While the world’s attention has been fixed on France in the wake of the Charlie Hebdo killings, the subsequent manhunt, and the political fallout from the incident, a number of important news items have quietly been pushed off the front pages of the world’s major newspapers, and out of the lead segments of television news programs all over the globe. In Nigeria, Boko Haram reemerges with a vengeance, committing one of the worst atrocities in the recent history of the region. In Syria and Iraq, the war against the Islamic State continues unabated. In Greece, an all-important election that could have dire implications for the future of the European Union is set to take place.
And quietly, with almost no fanfare from international media, reports surfaced from China indicating that Chinese authorities had arrested at least ten Turkish suspects alleged to have organized and facilitated the illegal border crossings of a number of Uighur [Muslim ethnic group in Western China] extremists. It has further been revealed that the Uighur extremists were planning to travel to Syria, Afghanistan, and Pakistan to train and fight with fellow jihadis.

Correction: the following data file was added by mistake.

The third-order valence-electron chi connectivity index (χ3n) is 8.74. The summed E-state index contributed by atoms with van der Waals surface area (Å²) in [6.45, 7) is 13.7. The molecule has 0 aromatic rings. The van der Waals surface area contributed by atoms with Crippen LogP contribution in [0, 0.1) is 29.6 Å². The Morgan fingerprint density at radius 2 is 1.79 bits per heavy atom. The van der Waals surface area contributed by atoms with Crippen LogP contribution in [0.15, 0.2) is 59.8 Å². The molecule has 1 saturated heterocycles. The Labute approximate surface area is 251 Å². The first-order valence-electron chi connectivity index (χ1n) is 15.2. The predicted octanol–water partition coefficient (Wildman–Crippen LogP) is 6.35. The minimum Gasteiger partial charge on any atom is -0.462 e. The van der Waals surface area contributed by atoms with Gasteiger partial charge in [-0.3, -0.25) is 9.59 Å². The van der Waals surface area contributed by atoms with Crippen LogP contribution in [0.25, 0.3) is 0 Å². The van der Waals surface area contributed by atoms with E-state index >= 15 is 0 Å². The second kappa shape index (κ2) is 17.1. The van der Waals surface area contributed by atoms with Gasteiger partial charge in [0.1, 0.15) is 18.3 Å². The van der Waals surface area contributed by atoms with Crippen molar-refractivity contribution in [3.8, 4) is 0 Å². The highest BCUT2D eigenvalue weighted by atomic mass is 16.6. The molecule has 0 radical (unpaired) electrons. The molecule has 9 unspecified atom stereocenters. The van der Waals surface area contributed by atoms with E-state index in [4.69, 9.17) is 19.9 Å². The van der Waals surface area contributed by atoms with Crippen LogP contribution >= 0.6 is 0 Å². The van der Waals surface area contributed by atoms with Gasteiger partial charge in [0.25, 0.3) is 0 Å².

While the details of the investigation have not been fully revealed as yet, the incident points to a much larger issue than simply a few Turks being involved in document forgery and illegal immigration. Rather, the story is still further evidence of a well-funded, well-organized international terror network operated and/or facilitated by the Turkish government and Turkish intelligence. From the hosting of extremist fighters along the Syrian border to providing material support to terrorists in China, Turkey has placed itself at the center of an international terror war aimed at countries that oppose NATO and stand in the way of the Neo-Ottoman vision that President Erdogan and Prime Minister Davutoglu have for Turkey.